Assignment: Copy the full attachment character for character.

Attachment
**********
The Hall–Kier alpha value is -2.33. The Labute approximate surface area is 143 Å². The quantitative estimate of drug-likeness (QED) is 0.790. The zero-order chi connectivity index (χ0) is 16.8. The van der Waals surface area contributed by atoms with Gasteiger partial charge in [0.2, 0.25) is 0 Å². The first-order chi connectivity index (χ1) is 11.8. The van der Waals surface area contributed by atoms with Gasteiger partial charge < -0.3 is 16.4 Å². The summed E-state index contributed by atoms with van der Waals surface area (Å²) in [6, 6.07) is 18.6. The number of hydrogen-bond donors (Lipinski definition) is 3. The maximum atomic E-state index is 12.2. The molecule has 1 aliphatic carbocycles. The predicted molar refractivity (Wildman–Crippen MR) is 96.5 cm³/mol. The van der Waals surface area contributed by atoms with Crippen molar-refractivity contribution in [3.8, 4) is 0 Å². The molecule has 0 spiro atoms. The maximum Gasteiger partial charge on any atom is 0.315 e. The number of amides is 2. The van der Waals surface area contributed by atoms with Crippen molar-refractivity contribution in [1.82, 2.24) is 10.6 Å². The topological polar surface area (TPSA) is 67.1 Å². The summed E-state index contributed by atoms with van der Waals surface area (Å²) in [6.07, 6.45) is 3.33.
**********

The Hall–Kier alpha value is -2.33. The Labute approximate surface area is 143 Å². The quantitative estimate of drug-likeness (QED) is 0.790. The zero-order chi connectivity index (χ0) is 16.8. The van der Waals surface area contributed by atoms with Gasteiger partial charge in [0.2, 0.25) is 0 Å². The first-order chi connectivity index (χ1) is 11.8. The van der Waals surface area contributed by atoms with Gasteiger partial charge < -0.3 is 16.4 Å². The summed E-state index contributed by atoms with van der Waals surface area (Å²) in [6, 6.07) is 18.6. The number of hydrogen-bond donors (Lipinski definition) is 3. The maximum atomic E-state index is 12.2. The molecule has 1 aliphatic carbocycles. The predicted molar refractivity (Wildman–Crippen MR) is 96.5 cm³/mol. The van der Waals surface area contributed by atoms with Crippen molar-refractivity contribution in [3.8, 4) is 0 Å². The molecule has 0 spiro atoms. The maximum Gasteiger partial charge on any atom is 0.315 e. The number of amides is 2. The van der Waals surface area contributed by atoms with Crippen molar-refractivity contribution in [1.82, 2.24) is 10.6 Å². The topological polar surface area (TPSA) is 67.1 Å². The summed E-state index contributed by atoms with van der Waals surface area (Å²) in [6.07, 6.45) is 3.33.